See, when I talked about the laser-focused marketing, so if we did a marketing campaign and marketed to your own clientele, let’s say you have a thousand people in your database, and you mail that same postcard that he did, to them. And let’s say they cost 50 cents a piece, okay. So he’d spend $500 marketing to your own people, and it brought it 25 people. Well your costs are actually, if it brought in 20, in this particular case that’s what it did, it brought in 20 of his own clientele. So 20 divided by the 500, it’s scary doing the math on there, but let’s say 20, 25 bucks is what it costs to get the customer in the door if you’re marketing to your own clientele. Because that’s what your marketing is designed to do in that particular case.
With the shotgun marketing he’s trying to attract new people to his shop, so he spent $2,500 mailing 5000 postcards out there, and only got five people to come in the door, of the brand new variety. So in other words, those people cost him $500 a piece to get them in the door. See overall, it was successful, you spent the money and it brought in a lot of people. Okay, I get that. And you can argue with me all day long with that and look, the bottom line is, if he made money, he made money on it. However, he spent entirely too much to get the new people in the door.
Five hundred dollars a piece is extremely expensive to get a new person in the door, when he could have gotten 20 of them. In other words, that’s what the majority of the people in the door, eighty percent of them or so, again doing math live on camera is a bad idea so if I’m wrong, I’m wrong, but about 80% of the people that that marketing brought in could have been attracted in a much cheaper mailing. Using the same mailing marketed to their own people will bring in those same 20 people, because those same 20 people got the same postcard. And if you spent $500 to bring in those 20, now it costs you only a few dollars a piece to get them in the door. New people, $500 a piece. So you’ve got to do the math.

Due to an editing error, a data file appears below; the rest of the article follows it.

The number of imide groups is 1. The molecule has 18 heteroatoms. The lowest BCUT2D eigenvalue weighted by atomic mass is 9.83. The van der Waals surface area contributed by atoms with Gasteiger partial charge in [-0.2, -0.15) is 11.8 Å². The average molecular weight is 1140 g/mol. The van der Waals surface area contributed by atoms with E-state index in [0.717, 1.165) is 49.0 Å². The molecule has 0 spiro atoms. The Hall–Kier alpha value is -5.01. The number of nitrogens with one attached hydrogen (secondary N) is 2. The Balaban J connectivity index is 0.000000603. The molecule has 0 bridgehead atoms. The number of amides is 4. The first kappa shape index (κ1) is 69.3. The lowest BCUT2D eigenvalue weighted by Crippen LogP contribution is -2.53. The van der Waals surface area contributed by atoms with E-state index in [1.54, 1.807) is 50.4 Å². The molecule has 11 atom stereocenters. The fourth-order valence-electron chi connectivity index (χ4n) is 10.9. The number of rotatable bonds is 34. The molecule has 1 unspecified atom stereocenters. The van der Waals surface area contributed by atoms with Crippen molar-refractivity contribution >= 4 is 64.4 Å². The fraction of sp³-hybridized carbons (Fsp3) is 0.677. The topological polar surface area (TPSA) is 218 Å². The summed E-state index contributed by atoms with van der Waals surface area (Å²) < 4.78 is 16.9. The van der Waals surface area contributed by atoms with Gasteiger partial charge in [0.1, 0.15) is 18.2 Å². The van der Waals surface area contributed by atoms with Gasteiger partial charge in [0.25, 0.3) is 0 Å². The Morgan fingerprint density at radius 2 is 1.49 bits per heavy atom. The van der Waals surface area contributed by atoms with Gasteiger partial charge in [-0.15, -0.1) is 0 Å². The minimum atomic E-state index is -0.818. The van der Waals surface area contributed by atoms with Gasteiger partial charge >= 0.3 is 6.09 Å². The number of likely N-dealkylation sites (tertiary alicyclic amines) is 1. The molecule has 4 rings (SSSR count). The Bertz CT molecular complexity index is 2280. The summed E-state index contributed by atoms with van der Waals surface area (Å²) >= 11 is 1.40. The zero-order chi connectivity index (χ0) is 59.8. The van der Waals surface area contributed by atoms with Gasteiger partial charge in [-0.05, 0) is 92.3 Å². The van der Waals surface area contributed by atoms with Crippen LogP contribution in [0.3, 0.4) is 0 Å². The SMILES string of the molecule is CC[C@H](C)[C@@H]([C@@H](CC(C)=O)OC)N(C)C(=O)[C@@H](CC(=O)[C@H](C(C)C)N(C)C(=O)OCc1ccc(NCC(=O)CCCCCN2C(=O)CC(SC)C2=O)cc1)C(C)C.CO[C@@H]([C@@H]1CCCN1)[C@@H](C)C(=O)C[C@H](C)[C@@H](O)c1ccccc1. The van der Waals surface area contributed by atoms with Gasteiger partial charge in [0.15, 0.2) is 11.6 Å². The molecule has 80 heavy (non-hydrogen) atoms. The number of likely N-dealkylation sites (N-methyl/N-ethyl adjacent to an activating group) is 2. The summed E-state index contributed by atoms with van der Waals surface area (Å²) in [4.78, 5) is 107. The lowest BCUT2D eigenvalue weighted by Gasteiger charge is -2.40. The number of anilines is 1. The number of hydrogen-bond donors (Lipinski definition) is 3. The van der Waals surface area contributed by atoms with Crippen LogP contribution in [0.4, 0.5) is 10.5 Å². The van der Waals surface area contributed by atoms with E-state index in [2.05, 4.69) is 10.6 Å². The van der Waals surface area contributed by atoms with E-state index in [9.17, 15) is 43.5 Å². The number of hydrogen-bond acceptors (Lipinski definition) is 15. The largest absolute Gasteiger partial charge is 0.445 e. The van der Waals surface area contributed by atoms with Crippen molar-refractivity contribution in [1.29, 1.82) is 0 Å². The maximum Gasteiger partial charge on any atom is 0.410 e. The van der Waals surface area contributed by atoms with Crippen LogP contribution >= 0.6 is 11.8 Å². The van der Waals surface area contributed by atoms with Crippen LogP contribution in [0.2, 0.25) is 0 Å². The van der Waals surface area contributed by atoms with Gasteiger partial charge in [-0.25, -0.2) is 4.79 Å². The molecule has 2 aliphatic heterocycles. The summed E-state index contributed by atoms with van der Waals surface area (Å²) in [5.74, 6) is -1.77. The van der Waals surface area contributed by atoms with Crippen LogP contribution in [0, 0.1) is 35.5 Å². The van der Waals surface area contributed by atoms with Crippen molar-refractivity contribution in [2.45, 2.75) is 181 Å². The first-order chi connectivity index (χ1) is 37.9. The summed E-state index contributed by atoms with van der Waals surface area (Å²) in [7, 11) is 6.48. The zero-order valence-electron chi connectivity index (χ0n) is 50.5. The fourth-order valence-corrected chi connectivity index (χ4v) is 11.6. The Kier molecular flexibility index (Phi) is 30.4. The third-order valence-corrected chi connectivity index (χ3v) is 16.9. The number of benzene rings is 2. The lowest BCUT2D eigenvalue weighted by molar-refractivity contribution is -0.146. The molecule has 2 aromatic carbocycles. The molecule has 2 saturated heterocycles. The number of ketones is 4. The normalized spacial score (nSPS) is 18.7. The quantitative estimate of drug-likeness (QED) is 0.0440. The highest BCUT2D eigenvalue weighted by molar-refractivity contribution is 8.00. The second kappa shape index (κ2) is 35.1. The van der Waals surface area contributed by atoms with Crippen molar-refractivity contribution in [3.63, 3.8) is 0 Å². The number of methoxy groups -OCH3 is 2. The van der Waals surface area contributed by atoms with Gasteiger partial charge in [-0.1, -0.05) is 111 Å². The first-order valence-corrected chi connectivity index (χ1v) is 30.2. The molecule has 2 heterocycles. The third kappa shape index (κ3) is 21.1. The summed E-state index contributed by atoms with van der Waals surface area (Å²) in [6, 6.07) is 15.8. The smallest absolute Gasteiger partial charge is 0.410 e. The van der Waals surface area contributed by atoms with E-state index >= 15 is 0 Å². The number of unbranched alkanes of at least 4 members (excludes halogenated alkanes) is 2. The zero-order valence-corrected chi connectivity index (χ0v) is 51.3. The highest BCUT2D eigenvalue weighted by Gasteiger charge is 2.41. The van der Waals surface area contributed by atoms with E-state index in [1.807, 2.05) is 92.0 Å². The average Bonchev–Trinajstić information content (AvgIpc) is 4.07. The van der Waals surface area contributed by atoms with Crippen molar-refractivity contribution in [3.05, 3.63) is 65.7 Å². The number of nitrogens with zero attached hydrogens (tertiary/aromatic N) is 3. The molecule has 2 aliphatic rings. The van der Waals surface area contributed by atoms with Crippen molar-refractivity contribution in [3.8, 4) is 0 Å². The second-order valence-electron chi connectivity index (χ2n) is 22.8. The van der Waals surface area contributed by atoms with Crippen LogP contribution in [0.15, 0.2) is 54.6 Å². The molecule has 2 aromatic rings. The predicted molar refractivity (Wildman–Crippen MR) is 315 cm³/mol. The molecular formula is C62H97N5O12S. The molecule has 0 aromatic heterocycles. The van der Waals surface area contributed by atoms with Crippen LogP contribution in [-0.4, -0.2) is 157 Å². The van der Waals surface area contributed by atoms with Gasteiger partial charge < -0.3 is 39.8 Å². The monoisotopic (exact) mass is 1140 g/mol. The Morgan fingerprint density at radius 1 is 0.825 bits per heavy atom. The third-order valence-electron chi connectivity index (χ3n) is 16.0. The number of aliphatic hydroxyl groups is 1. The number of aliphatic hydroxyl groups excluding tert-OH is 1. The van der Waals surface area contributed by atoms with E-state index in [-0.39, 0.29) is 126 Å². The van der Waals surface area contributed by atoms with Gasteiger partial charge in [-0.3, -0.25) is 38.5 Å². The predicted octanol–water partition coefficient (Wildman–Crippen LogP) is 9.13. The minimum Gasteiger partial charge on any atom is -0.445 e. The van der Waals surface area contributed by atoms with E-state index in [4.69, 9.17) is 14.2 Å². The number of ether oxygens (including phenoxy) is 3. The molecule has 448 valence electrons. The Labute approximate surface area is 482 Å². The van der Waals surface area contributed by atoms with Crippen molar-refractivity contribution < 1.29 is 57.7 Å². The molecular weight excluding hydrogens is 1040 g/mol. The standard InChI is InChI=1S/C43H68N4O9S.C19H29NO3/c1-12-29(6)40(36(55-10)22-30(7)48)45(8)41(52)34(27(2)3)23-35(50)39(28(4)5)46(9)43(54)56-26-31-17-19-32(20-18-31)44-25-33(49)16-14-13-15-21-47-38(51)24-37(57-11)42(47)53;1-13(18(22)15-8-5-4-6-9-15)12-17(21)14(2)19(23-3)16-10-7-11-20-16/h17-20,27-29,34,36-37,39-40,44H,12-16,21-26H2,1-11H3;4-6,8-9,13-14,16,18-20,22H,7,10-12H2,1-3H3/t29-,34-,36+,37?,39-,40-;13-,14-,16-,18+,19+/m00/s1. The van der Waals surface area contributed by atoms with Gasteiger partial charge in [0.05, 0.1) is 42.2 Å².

You have to understand, if you’re mailing or marketing, or whatever campaign you’re doing, if it’s designed to attract new customers in the door, that’s how you divide up the number. Whatever you spend by how many new customers come in the door. That’s how you run the math on there. If you’re marketing to your own clientele, bring in how many people and how much money they spend, that’s how you figure out how much it costs to bring them back in the door, okay.
Now I know you want to argue with me, and that’s perfectly fine. I love alternative viewpoints on this. So if you wouldn’t mind, go down below this video post and let me know what you think.
I do get it. I understand that it did bring 25 overall people in the door, but there’s expense to that. There’s a lot of cost to it. Spending $2500 to bring 25 people in the door may not seem like it’s horrible, and of course it all depends on how much money they spent, and that’s the most important thing. But here we’re looking at customer acquisition cost. Customer acquisition cost with this postcard mailer, which is what he was trying to do, was way too expensive. It was five times, over five times as expensive as it needed to be.
So just pay attention to the marketing you’re doing, as to the effectiveness of it.